Back-To-School Nutrition Tips

Summer holidays are made for enjoying many of the good things in life. Good company, good weather, good times & good food. For many families, “good” in the sense of summer food often means a few more treats, fish and chips on the beach & road-trip ice-cream stops. In moderation, all akin to living a healthy & balanced life! However, now that school is back in full swing, many parents start wanting to up the nutrition ante again, to fuel developing minds & growing bodies throughout the term! Below are a few tips to help you get back into your healthy lunch-box groove…

Firstly, the basics. For school-aged children, a good supply of calcium, protein, iron, vitamin D and A are all essential. As a goal, try (not every lunch box will succeed and that’s OK!) to provide something from all food groups and mix it up where you can, to ensure you’re exposing the little ones to a wide variety of flavours and nutrients. When they know that is the only food on offer at school, they’re generally likely to be a little less fussy than at the kitchen table where they know the fridge provides options galore! As a goal, aim for;

2 servings of fruit and vegetables, 1 serving of protein, 1-2 servings of carbohydrate, 1 serving of calcium-providing dairy (or vegan cheeses/coconut yogurt).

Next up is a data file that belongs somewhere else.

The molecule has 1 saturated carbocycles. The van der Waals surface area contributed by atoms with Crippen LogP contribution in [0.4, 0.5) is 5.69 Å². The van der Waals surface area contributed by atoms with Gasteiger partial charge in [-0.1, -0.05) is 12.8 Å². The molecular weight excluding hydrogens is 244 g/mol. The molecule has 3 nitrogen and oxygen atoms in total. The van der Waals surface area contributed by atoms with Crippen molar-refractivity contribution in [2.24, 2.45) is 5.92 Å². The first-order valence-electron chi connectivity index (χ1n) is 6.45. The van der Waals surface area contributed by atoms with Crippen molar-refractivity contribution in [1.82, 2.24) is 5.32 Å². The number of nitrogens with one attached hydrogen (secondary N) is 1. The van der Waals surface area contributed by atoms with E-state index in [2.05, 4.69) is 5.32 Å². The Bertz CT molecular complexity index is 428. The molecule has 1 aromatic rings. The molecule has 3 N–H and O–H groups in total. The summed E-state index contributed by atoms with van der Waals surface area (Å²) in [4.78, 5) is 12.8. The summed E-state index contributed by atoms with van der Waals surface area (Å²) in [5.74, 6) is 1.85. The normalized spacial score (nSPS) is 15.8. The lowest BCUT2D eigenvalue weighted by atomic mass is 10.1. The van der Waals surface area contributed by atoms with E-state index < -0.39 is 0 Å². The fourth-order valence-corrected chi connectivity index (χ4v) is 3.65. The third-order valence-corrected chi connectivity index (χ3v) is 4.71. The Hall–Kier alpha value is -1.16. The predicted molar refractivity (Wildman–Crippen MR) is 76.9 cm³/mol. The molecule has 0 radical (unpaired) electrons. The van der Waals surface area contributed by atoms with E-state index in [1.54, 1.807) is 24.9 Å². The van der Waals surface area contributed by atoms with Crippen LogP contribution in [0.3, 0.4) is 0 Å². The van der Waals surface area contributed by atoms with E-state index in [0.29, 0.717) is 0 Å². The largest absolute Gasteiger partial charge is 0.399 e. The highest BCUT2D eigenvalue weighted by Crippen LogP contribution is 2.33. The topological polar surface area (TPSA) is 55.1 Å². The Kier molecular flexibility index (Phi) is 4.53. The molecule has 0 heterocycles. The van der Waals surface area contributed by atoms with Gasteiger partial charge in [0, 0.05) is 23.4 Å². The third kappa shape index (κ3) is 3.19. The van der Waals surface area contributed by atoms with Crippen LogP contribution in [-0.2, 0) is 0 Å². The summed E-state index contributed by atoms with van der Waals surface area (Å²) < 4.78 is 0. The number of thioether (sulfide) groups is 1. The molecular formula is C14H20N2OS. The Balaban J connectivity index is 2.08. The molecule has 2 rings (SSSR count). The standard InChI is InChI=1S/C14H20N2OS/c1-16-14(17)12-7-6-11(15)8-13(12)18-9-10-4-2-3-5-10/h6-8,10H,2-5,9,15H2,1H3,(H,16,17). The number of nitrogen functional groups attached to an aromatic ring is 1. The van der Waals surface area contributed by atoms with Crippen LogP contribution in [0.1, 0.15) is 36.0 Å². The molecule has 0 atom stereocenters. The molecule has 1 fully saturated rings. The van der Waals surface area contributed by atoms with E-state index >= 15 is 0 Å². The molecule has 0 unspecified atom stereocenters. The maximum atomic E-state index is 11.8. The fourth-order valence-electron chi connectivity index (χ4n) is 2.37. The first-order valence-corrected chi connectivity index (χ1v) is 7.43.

Fruit and vegetables. Fruit is an obvious choice for healthy lunch boxes. However, many of the current bento box style lunch boxes don’t fit a whole piece of fruit into their compartments(ie. apple, nectarine, banana). Chopping fruit is a great solution, but some kids turn their noses up if the fruit has browned even slightly (sigh) and you’ll find you end up with soggy fruit returning to the kitchen bench after school. To help make sure your kid eats their fruit, try squeezing a tiny bit of lemon or lime juice on the sliced fruit once it’s in the box. It can work a treat to stop them browning! Cherry tomatoes are a welcome addition to many lunchboxes also, as they stay fresh throughout the day. Likewise, cucumber slices are a popular vegetable choice, although, in this hot weather, they do have the tendency to go a little floppy. A seasonal solution to that is the mini cucumbers which you can place into a lunchbox whole. Sliced corn from the cob is also a fabulous summer favourite!

Carbohydrate: Bread is a staple in most lunch boxes. Wholemeal is always best, and ideally, with the least amount of preservatives possible. Wholemeal pita pockets or wraps are a great go-to and nutritious filling ideas include; avocado, feta, grated carrot (carrot grated as finely as possible usually goes down best with little ones!), pesto, free-range ham, and tomato. When it comes to lettuce, it is, of course, a healthy addition but try to make sure you don’t place it next to the tomatoes as together, they seem to go soggy and you’ll potentially turn your kids off lettuce and tomato altogether which isn’t ideal! Other healthy carbohydrates include; cold wholemeal pasta (pasta with pesto and avocado or grated cheese is great cold!), brown rice with soy sauce and seaweed sheets sprinkled in, tuna melts, homemade banana or zucchini bread & corn pikelets.